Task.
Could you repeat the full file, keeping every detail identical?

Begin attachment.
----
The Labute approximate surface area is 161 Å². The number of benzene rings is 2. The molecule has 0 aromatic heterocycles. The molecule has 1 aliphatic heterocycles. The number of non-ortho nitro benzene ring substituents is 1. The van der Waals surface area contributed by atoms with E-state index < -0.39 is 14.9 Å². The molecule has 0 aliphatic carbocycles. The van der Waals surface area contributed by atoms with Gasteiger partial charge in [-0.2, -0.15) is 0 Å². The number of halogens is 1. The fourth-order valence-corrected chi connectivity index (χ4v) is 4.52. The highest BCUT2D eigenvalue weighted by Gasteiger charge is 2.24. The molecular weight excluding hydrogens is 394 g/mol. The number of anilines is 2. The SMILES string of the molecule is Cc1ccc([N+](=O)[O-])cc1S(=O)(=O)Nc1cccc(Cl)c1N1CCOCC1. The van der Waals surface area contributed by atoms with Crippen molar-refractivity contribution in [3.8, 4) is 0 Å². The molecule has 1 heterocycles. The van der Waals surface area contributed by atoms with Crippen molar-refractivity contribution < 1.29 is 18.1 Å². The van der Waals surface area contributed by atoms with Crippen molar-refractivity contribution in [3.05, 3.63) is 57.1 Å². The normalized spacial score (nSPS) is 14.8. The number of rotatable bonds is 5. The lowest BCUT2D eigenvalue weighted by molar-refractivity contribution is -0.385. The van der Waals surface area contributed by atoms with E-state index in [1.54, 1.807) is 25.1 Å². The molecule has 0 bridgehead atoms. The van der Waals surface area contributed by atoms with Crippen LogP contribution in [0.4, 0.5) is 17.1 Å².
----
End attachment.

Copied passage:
The Labute approximate surface area is 161 Å². The number of benzene rings is 2. The molecule has 0 aromatic heterocycles. The molecule has 1 aliphatic heterocycles. The number of non-ortho nitro benzene ring substituents is 1. The van der Waals surface area contributed by atoms with E-state index < -0.39 is 14.9 Å². The molecule has 0 aliphatic carbocycles. The van der Waals surface area contributed by atoms with Gasteiger partial charge in [-0.2, -0.15) is 0 Å². The number of halogens is 1. The fourth-order valence-corrected chi connectivity index (χ4v) is 4.52. The highest BCUT2D eigenvalue weighted by Gasteiger charge is 2.24. The molecular weight excluding hydrogens is 394 g/mol. The number of anilines is 2. The SMILES string of the molecule is Cc1ccc([N+](=O)[O-])cc1S(=O)(=O)Nc1cccc(Cl)c1N1CCOCC1. The van der Waals surface area contributed by atoms with Crippen molar-refractivity contribution in [3.8, 4) is 0 Å². The molecule has 1 heterocycles. The van der Waals surface area contributed by atoms with Crippen molar-refractivity contribution < 1.29 is 18.1 Å². The van der Waals surface area contributed by atoms with Crippen molar-refractivity contribution in [3.05, 3.63) is 57.1 Å². The normalized spacial score (nSPS) is 14.8. The number of rotatable bonds is 5. The lowest BCUT2D eigenvalue weighted by molar-refractivity contribution is -0.385. The van der Waals surface area contributed by atoms with E-state index in [1.54, 1.807) is 25.1 Å². The molecule has 0 bridgehead atoms. The van der Waals surface area contributed by atoms with Crippen LogP contribution in [0.4, 0.5) is 17.1 Å².